Steak chopped salad

When he eventually gets caught by the neighbor (who–didja guess? happens to be a witch), he promises to hand over the baby to her at birth, so long as his wife can continue to have a supply of the lettuce for her surreptitious salads. Cause, you know, baby…lettuce…it’s all good.

You’ll have to read the original Grimm fairy tale if you want to know how things pan out for Rapunzel and kooky family, but whenever I recall the story, I always think, DANG, that must have been one awesome salad to make her parents hand over their firstborn for it. (That or they weren’t too thrilled about having a baby in the first place?) Every time I have a great salad, I kind of chuckle to myself, like, “Could this be the one someone would relinquish their children for?” Just so you know, I have yet to find the salad I’d be willing to trade my kids in for…

Steak chopped salad

BUT…while we’re on the subject, let’s talk about this uh-may-zing Steak Chopped Salad. Thankfully, you don’t need to make a deal with your neighborhood mistress of the dark arts for a taste. Nor do you need to go hopping fences to steal magical lettuce. All you need are some pantry staples, a good piece of sirloin, and some garden-fresh red cabbage and romaine. The combination of roasted red peppers, creamy feta, marinated steak, and crunchy lettuce with a zingy Mediterranean-style dressing is sublime enough to make you think magic was involved. I couldn’t stop thinking about it after we had it a few night ago.

So I can only assume this is the salad Rapunzel’s mother made, because IF there were a salad that could make me go to crazy lengths to eat it, well, this is the one.

Steak chopped salad

Print Recipe
Steak Chopped Salad
A fresh, whole foods chopped salad you'll want to make again and again!
Course Beef, Main Dish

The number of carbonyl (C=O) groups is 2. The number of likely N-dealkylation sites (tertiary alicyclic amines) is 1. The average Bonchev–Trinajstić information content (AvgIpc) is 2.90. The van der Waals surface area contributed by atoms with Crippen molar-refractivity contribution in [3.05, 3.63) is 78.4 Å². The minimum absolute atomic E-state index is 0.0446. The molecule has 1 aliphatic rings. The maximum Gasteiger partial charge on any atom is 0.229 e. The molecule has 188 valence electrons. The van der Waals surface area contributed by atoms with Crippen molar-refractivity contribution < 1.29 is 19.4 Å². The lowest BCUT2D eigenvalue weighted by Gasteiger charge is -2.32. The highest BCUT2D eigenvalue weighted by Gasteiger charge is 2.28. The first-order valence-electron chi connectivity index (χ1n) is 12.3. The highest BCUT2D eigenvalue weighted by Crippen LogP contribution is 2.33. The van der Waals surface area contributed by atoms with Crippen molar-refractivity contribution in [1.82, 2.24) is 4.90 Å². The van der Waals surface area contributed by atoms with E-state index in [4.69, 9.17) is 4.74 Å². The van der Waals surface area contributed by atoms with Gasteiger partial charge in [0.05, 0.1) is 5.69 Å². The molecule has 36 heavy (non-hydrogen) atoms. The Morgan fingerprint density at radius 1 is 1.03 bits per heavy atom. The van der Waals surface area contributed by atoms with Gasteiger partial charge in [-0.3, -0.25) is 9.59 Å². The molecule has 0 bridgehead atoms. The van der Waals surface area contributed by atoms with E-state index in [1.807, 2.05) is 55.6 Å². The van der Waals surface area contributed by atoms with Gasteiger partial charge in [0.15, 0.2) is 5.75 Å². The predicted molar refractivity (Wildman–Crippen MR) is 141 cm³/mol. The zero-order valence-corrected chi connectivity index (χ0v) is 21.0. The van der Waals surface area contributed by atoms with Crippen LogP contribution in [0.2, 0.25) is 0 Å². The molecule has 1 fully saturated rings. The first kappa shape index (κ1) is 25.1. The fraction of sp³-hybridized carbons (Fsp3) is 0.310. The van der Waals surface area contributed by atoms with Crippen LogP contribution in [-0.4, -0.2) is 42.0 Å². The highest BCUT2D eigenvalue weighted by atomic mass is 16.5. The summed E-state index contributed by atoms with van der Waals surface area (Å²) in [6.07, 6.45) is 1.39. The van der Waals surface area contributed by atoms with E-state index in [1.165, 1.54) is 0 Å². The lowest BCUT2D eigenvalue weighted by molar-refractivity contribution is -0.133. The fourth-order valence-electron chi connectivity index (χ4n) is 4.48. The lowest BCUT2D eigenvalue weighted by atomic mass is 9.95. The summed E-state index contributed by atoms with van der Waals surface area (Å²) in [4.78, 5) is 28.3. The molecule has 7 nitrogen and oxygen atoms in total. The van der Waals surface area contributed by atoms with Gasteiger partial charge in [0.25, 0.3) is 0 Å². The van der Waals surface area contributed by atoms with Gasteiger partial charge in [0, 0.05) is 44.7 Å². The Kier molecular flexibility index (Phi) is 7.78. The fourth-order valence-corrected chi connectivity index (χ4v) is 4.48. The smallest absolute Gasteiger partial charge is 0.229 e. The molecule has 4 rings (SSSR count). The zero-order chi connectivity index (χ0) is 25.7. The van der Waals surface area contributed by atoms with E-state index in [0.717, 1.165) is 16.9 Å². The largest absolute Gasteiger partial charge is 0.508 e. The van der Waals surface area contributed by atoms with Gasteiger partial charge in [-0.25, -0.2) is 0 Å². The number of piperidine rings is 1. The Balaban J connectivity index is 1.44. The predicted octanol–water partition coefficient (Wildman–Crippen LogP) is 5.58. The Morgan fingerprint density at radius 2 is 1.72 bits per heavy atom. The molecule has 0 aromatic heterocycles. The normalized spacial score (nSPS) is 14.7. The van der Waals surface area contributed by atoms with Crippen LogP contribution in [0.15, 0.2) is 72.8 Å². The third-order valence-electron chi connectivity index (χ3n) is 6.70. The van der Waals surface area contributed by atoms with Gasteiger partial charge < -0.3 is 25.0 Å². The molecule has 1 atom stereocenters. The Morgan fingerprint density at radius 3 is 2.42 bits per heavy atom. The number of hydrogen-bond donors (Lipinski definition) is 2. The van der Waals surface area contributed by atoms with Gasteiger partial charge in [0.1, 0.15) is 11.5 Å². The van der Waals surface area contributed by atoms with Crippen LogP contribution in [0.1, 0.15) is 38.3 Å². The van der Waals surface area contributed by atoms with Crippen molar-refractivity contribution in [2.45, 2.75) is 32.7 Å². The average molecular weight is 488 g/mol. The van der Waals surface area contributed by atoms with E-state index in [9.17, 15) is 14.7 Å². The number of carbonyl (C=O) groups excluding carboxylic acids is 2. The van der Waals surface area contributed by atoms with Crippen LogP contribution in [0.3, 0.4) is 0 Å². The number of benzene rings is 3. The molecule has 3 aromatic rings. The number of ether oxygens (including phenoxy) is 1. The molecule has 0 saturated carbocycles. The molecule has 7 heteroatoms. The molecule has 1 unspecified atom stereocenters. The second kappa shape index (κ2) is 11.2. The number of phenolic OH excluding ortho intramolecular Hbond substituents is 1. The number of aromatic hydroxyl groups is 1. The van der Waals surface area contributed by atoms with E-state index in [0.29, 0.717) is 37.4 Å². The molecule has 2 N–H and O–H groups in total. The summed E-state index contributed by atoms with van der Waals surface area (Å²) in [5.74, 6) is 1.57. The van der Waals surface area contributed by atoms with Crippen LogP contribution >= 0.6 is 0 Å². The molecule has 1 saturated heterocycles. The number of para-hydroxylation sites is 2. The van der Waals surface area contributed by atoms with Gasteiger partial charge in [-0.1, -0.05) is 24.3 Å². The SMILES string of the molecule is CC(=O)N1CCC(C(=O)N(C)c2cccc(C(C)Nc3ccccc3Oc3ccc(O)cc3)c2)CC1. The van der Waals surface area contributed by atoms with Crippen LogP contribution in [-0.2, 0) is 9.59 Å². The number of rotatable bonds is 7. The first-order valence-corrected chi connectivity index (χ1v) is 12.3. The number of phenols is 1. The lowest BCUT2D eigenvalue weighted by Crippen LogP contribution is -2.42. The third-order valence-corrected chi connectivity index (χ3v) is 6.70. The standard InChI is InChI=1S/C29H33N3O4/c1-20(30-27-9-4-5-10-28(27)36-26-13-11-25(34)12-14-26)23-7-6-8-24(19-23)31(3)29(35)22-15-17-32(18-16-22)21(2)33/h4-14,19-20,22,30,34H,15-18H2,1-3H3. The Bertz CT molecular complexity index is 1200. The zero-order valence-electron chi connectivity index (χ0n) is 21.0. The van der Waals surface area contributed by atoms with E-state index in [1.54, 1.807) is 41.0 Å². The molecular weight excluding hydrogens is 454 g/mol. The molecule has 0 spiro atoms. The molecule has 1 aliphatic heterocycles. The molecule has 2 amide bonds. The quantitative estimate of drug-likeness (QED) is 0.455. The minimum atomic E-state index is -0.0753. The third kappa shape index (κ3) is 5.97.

Servings
as a main course
Course Beef, Main Dish
Servings
as a main course
Instructions
Make the steak:
  1. Combine garlic, lemon juice, olive oil, and pepper in a gallon freezer bag. Add steak to the bag and let marinate in the refrigerator 30 minutes-2 hours.
  2. Bring steak to room temperature by removing from refrigerator 15-30 minutes prior to cooking. Remove from marinade and pat dry. Set an oven rack 4-5 inches from broiler heating element and preheat broiler to high.
  3. Heat a small skillet over high heat. Add steak and sear 2-3 minutes per side, using tongs to flip in between. Place skillet in oven under broiler and broil on each side 2-3 minutes, again using tongs to flip.
  4. Carefully tent aluminum foil over skillet and let steak rest while you prepare the rest of the salad.
Make the salad:
  1. In a large bowl, toss chopped red cabbage, chopped romaine, red peppers, feta, and cannellini beans.
Make the dressing:
  1. In a 1-cup measuring cup, combine all ingredients. Using an immersion blender, mix until emulsified.
Put it all together:
  1. Slice steak into cubes, cutting against the grain, and add to salad. Serve with dressing on the side.
Recipe Notes

Loosely inspired by Real Simple.

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Ham and White Bean Soup

Ham and White Bean Soup

Here’s a cooking question for the ages: is it possible to take a classic, tried and true recipe and improve upon it? Is there a quintessentially perfect basic blueberry muffin, for example, or pot roast, and is it a sacrilege to modify them? Or how about a ham and bean soup? As far as I know, Americans have been making ham and bean soup since the Pilgrims landed at Plymouth Rock. (Or at least once they figured out how to not starve–go read Nathaniel Philbrick’s excellent book Mayflower for a lesson on how the Pilgrims were kind of boneheads when it came to agriculture.) Anyway, if not since Plymouth Rock, ham and bean soup has been an American staple at least since the 1980s–I know because there’s a recipe for it in my very own passed-down Better Homes and Gardens “Red and White” cookbook.

BHG red and white cookbook

Which, come to find out, is now going for 90 bucks on the Internet. Sweet!